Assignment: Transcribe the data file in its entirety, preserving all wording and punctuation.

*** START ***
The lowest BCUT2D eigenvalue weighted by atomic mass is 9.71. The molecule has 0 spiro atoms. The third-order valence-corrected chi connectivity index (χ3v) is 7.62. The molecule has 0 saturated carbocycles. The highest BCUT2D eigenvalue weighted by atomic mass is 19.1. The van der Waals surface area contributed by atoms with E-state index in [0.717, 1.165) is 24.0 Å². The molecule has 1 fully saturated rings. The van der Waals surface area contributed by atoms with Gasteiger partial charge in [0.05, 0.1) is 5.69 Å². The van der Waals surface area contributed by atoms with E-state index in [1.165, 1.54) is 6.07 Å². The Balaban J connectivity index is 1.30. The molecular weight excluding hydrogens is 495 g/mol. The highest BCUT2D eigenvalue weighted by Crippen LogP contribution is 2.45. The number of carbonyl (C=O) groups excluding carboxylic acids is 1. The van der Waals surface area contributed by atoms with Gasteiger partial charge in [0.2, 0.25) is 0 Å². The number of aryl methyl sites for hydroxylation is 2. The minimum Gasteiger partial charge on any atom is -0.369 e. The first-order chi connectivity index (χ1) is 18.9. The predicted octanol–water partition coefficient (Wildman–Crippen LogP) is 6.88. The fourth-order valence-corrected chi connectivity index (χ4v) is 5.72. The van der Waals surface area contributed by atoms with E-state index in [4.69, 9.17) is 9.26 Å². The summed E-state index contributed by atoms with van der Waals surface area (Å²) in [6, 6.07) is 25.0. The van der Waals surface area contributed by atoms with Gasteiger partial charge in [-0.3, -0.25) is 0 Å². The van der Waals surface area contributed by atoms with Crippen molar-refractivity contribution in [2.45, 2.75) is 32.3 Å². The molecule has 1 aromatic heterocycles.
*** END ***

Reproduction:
The lowest BCUT2D eigenvalue weighted by atomic mass is 9.71. The molecule has 0 spiro atoms. The third-order valence-corrected chi connectivity index (χ3v) is 7.62. The molecule has 0 saturated carbocycles. The highest BCUT2D eigenvalue weighted by atomic mass is 19.1. The van der Waals surface area contributed by atoms with E-state index in [0.717, 1.165) is 24.0 Å². The molecule has 1 fully saturated rings. The van der Waals surface area contributed by atoms with Gasteiger partial charge in [0.05, 0.1) is 5.69 Å². The van der Waals surface area contributed by atoms with E-state index in [1.165, 1.54) is 6.07 Å². The Balaban J connectivity index is 1.30. The molecular weight excluding hydrogens is 495 g/mol. The highest BCUT2D eigenvalue weighted by Crippen LogP contribution is 2.45. The number of carbonyl (C=O) groups excluding carboxylic acids is 1. The van der Waals surface area contributed by atoms with Gasteiger partial charge in [0.2, 0.25) is 0 Å². The number of aryl methyl sites for hydroxylation is 2. The minimum Gasteiger partial charge on any atom is -0.369 e. The first-order chi connectivity index (χ1) is 18.9. The predicted octanol–water partition coefficient (Wildman–Crippen LogP) is 6.88. The fourth-order valence-corrected chi connectivity index (χ4v) is 5.72. The van der Waals surface area contributed by atoms with E-state index in [4.69, 9.17) is 9.26 Å². The summed E-state index contributed by atoms with van der Waals surface area (Å²) in [6, 6.07) is 25.0. The van der Waals surface area contributed by atoms with Gasteiger partial charge in [-0.3, -0.25) is 0 Å². The van der Waals surface area contributed by atoms with Crippen molar-refractivity contribution in [2.45, 2.75) is 32.3 Å². The molecule has 1 aromatic heterocycles.